Norbert inherited a building in the lonesome German heath and now takes two days off to combine an inspection of his new property with a vacation in the relaxing landscape. Two run-down ... See full summary »




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Cast overview, first billed only:
Roy Black ...
Monika Lundi ...
Peter Millowitsch ...
Jutta Speidel ...
Hanna Engelmann
Rainer Rudolph ...
Viktoria Brams ...
Heidi Kabel ...
Frau Engelmann
Henry Vahl ...
Jean-Claude Hoffmann ...
Günther Schramm ...
Dr. Velten
Rut Rex ...
Frau Berger
Ralf Wolter ...
Herr Hoegen
Agnes Windeck ...
Frau von Meltendorf
Jochen Köppel ...
Herr Joscheleit
Renée Hepp ...
Frau Hermes


Norbert inherited a building in the lonesome German heath and now takes two days off to combine an inspection of his new property with a vacation in the relaxing landscape. Two run-down friends join him, and they swear: No alcohol, no nicotine - no women! The house turns out to be an empty barn but - surprise, surprise - there are the pretty maids Ursula and Anna who are willing to comfort them. So the vacation won't be as relaxing and abstinent as planned, but much more fun. Written by Tom Zoerner <>

Plot Summary | Add Synopsis


Comedy | Drama | Romance





Release Date:

20 December 1972 (West Germany)  »

Also Known As:

De tre på Hedegården  »

Filming Locations:


Company Credits

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Technical Specs

Sound Mix:



Aspect Ratio:

1.66 : 1
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Did You Know?


Loosely based on the motives from the writings by Hermann Löns. Some of his poems became lyrics for some of the songs in this movie. See more »


When offering going on holiday to Möps, Bernie is asking him if he could imagine Norbert without girls. How did he know that this is Norbert's idea of holiday, when he didn't brought it up to any of the guys yet? See more »


Möps: [Hanna is leaving on a horse] Have you seen those legs?
Norbert: Say, have you forgotten our oath?
Bernie: He means the horse, not the girl.
Möps: Of course the horse. A great horse. I could even fall in love with it.
See more »

Crazy Credits

The Duck "Eulalia" receives extra credit. See more »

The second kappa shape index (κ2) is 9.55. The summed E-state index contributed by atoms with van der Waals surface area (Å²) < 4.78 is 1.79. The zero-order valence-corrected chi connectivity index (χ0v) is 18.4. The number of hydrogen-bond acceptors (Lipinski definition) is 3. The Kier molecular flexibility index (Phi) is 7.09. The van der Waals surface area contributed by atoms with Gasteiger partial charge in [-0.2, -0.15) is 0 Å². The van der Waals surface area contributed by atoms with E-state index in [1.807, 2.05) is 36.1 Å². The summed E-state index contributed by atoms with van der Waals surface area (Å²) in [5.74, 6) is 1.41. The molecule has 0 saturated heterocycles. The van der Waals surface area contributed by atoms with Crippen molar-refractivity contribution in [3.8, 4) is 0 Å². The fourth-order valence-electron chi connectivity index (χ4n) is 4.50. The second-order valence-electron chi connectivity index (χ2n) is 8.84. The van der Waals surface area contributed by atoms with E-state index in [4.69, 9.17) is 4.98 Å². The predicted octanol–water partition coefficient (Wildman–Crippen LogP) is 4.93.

Remake of Grün ist die Heide (1951) See more »


Auf der Lüneburger Heide
Performed by Roy Black
See more »

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User Reviews

Moves between comedy, romance, and a touch of melodrama
3 February 2003 | by (Canterbury, England) – See all my reviews

In the 1970s much of traditional German cinema was dying due to the advent of colour television. Some of its genres would not be missed at all, in particular the "Heimatfilm" (nostalgic back-to-basics films, set in some rural part of German-speaking central Europe) and the "Schlagerfilm" (films featuring some pop-singers in leading roles, but with a much higher dosage of kitsch than the Anglosaxon variety) have few fans, at least few who would openly admit to that.

This film threatens a combination of both genres, with Roy Black holidaying in the Lüneburger Heide. We certainly get to see lots of heather (heather=Heide) and although the plot does not give Roy any occasions to subject us to his corny songs, he does it anyway, at random. As usual, Roy's acting ranges all the way from soft-spoken, slightly grinning charmer to slightly grinning, soft-spoken charmer. Thankfully, the plot does not require much more than that, although a few moments of self-irony would have helped a lot.

Roy certainly does not deliver on that front, but I have the sneaking suspicion that director Reinl was deliberately mocking the genre conventions of the Heimatfilm by including exceedingly long journeys through the heather-covered landscape. This was too subtle to be picked up by the film's target audience (who aren't used to irony), but perhaps meant as a hint at the producers to spare him from projects of this kind in the future.

The mood of the film moves between comedy, romance, and a touch of melodrama. The melodrama appears half-hearted and phony, the romance fails to click due to a lack of chemistry (and lack of acting) between the leads, and thus only the comedy elements remain watchable. They benefit from being in the hands of the much more capable support cast, especially scene stealers Henry Vahl and Agnes Windeck.

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